ButterKnife : The Right Way [Part 1]

Ever since I started mobile development I used many libraries some of them are evergreen, A must for every Android project of mine and one of them is ButterKnife. I hope most of you’re familiar with it… and just in case you’re not, check it out on Github.

I am using ButterKnife since last two years and have seen many projects on GitHub that use ButterKnife but one thing I noticed is that very few of those projects actually make use of this library. Even I wasn’t using its awesome features until recently. Most of us use it only for binding view (the findViewById Phobia) and for setting clicks (The SetOnClickListener Phobia ) on views. I’ve seen many people on StackOverflow using @OnClick from Butterknife at the same time using setOnLongClickListener() to their buttons on the same activity. So what about other listeners? Bindings other than BindView ? Like @OnTextChanged or @BindBitmap ? At the time of writing ButterKnife 8.8.1 has 24 different annotations that we can use. See

Let’s start with resource binding annotations that we use in our projects and save ourselves from writing boilerplate code. We can divide ButterKnife into three different types of binding. Resources Binding, View binding, Listener Binding


Resource Binding
@BindAnim : Bind a field to the specified animation resource ID. Usage BindAnim(R.anim.fade_in) Animation fadeIn;
Voila, now you have your animation object which you can use just like any other animation object

@BindArray : This annotation supports 4 array data types — int, CharSequence, String and TypedArray.
@BindArray(R.array.countries) String[] countries;
@BindArray(R.array.icons) TypedArray icons;

@BindBitmap :
@BindBitmap(R.drawable.logo) Bitmap logo;

@BindBool :
@BindBool(R.bool.is_tablet) boolean isTablet;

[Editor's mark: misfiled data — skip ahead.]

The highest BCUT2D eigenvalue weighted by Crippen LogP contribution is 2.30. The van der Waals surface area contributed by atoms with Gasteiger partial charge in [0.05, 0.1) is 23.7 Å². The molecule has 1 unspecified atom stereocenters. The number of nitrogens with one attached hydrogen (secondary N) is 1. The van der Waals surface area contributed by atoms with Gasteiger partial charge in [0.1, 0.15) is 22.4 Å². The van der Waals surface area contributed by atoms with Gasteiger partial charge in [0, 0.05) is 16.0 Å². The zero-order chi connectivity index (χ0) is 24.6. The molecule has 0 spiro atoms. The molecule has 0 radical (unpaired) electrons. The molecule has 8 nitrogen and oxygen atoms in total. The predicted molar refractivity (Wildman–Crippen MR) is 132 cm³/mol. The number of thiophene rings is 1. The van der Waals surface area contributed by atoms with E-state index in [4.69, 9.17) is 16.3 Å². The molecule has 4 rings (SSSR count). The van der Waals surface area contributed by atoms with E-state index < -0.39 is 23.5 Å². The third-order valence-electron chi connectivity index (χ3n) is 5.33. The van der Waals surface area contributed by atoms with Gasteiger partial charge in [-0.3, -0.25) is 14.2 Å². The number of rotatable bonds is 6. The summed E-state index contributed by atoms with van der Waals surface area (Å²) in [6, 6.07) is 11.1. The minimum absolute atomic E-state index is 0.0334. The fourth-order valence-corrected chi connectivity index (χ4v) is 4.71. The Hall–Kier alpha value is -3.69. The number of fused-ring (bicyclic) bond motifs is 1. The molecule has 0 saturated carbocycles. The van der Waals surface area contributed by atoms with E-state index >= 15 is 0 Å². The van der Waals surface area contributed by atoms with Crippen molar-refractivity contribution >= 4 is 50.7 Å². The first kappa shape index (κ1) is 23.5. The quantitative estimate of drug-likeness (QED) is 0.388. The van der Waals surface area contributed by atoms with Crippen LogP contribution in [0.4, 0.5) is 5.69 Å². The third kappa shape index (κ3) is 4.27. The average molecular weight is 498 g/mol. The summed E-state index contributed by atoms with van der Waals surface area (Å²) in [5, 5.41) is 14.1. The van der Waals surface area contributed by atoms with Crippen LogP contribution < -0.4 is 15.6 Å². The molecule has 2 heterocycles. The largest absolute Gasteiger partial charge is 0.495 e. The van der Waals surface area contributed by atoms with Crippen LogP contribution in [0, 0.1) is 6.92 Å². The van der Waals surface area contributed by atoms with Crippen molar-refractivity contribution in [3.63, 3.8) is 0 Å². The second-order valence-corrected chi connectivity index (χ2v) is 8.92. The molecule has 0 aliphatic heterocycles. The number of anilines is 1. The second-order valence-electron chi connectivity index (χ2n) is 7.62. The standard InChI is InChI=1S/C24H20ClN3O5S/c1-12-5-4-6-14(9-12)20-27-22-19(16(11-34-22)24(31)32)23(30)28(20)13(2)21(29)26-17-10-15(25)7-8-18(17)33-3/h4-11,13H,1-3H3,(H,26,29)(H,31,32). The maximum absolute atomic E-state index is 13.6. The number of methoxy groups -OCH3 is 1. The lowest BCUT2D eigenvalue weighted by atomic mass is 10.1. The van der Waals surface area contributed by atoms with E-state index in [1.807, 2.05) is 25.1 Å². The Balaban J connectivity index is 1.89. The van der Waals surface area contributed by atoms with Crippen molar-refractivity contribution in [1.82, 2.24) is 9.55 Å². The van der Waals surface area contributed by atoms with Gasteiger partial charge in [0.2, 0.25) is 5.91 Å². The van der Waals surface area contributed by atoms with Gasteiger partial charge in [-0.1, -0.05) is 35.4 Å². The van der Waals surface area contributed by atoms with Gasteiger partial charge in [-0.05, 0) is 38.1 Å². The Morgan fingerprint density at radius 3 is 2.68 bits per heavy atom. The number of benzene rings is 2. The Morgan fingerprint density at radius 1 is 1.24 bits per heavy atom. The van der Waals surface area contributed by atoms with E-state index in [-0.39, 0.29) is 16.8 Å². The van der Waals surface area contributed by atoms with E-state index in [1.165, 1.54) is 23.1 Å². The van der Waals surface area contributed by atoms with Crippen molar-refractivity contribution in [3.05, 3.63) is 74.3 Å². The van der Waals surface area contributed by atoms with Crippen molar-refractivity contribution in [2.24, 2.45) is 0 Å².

@BindColor : You can bind Color and ColorStateList with this annotation
@BindColor(R.color.background_green) int green;

@BindDimen: You can bind int and float type of dimension
@BindDimen(R.dimen.horizontal_gap) float gap;

@BindDrawable : Recently butterknife got an update to support tint color with @BindDrawable annotation 
@BindDrawable(R.drawable.placeholder) Drawable placeholder; @BindDrawable(value=R.drawable.holder, tint=R.attr.red) Drawable tinted;

@BindFloat & @BindInt :
@BindFloat(R.dimen.image_ratio) float imageRatio;
@BindInt(R.int.columns) int columns;

@BindFont : Those who are compiling their projects on Android Oreo will find this annotation very helpful. We can now request font from font provider and bind them with @BindFont
@BindFont(R.font.brandon_text_medium) Typeface mBoldTypeface;
Note : This requires support libraries 26.0.0-beta1 or newer

@BindString :
@BindString(R.string.username) String username;


View binding -
@BindView : This annotation is the reason I am writing this article on Medium. Android developers use it so much that we can rename this library as Android-Bind-View-Library. It binds a field to the view for the specified ID. The view will automatically be cast to the field type.
@BindView(R.id.title) TextView title;

@BindViews : Now this one’s interesting because it has an extra ‘s’. This thing can group multiple views into a List or Array.
@BindViews({R.id.etFirstName, R.id.etMiddleName, R.id.etLastName })
List<EditText> nameList;
Now suppose you want to perform some task on one of the view so you have to iterate through them to perform operations. BUT WAIT, that’s where Action, Setters, and Properties of ButterKnife come into play. We’ll talk about them in next part. We’ll also take a look into LISTENER BINDING, @Optional annotation, Multi-Method callbacks like afterTextChanged, beforeTextChanged and some other cool stuff.

Update: Check Out part two.

“Remember: A butter knife is like a dagger only infinitely less sharp.” ~ Jake Wharton